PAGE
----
Outbreak Wisconsin chronicles people’s journeys through the coronavirus crisis, exposes failing systems and explores solutions.
To hear audio from Adija Greer-Smith, click on the gray highlighted sections of this story below.
Milwaukee County moved into “Phase 4” of its COVID-19 orders on July 1. That means businesses such as Adija Greer-Smith’s Confectionately Yours, housed inside the Sherman Phoenix, can now operate at 50% capacity.https://cdn.knightlab.com/libs/soundcite/latest/js/soundcite.min.js
While some restaurants and shops offered curb-side options during the initial spikes of COVID-19 cases and deaths, Milwaukee’s Sherman Phoenix waited until early June to open its doors to the general public. And after nearly three months without sales, Greer-Smith is once again baking, getting ready to greet customers and bringing back staff.
“Am I excited? Well yeah, a little bit, because it will push some normalcy back into my life,” Greer-Smith said. “Every day baking and preparing for my customers. Am I concerned? Yeah a little bit of that, too.”
Among her main anxieties: not having proper personal protective gear for staff who will interact with the public daily. She said she faces a shortage of hand sanitizer and disinfectant, items she would regularly use to sanitize her workspace during the lockdown — before customers were even allowed inside the Phoenix.
“One of my girls, my retail cashier, asked me today, if we had protective shields yet, you know, with us opening tomorrow,” Greer-Smith said. “She was wondering because she’s kind of the front-line worker for the bakery, and I felt bad responding to her that we didn’t have it, but I was still asking her to take the risk and be at the forefront.”
Even as Milwaukee’s new reported COVID-19 deaths have dropped compared to last month, and daily positive tests have remained steady, confirmed cases continue to increase for some of the city’s populations, including the Latino community.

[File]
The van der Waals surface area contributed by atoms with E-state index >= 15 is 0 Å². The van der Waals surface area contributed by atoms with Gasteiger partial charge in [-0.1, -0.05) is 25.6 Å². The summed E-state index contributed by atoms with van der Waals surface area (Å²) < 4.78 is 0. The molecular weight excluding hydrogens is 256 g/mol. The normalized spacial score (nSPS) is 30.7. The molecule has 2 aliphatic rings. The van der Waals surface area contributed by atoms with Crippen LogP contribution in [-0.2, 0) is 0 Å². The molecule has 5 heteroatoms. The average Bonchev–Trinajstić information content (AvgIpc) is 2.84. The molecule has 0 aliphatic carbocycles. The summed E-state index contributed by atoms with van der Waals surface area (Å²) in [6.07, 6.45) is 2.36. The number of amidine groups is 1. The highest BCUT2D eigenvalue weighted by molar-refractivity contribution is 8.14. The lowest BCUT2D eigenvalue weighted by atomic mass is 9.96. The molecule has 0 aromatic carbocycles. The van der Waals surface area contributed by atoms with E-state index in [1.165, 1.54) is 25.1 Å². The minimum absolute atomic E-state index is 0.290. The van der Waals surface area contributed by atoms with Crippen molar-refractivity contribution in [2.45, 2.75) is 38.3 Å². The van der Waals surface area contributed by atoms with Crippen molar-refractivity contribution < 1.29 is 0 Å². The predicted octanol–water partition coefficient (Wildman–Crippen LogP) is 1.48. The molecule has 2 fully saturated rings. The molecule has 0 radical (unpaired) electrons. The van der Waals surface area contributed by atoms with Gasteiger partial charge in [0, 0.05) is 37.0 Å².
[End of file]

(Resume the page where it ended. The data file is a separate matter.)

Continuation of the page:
Opening day goes smoothly
On an early sun-filled Saturday morning, Greer-Smith reflected on her reopening following a nearly three-month shutdown. But her swirl of emotions related to more than just business. Her father, Clarence Greer, died May 3 of health issues unrelated to COVID-19. He was 91 years old.
“I’m so thankful that he was able to see me accomplish one of my biggest goals, which was to be a business owner and to open up a bakery honoring my grandmother’s legacy. And he was able to see that,” Greer-Smith said. “But losing him, which seems like just days ago, is still really painful.”
Back at the storefront on opening day, customers started flowing in, slower than pre-pandemic numbers but with regularity throughout the day. Her staff was upbeat and seemed to relish being together again. Greer-Smith said customers were patient with the new COVID-19 safeguards, including requiring face masks to be worn and maintaining at least 6 feet of physical distance. But with the gradual return to normalcy, the more it brings into focus how much has changed in recent months.
Greer-Smith believes her baked goods transmit energy. That’s why she always approaches her baking with a positive mindset.
“I’m a baker that believes that positive energy transfers into everything that you do including your baking and cooking,” Greer-Smith said. “I need to gather my thoughts, and gather my energy, so that I can transfer positive, warm love into what I give my customers today because right now, I’m struggling.”
The nonprofit Wisconsin Center for Investigative Journalism (wisconsinwatch.org) collaborates with Wisconsin Public Radio, PBS Wisconsin, other news media and the UW-Madison School of Journalism and Mass Communication. All works created, published, posted or disseminated by the Center do not necessarily reflect the views or opinions of UW-Madison or any of its affiliates.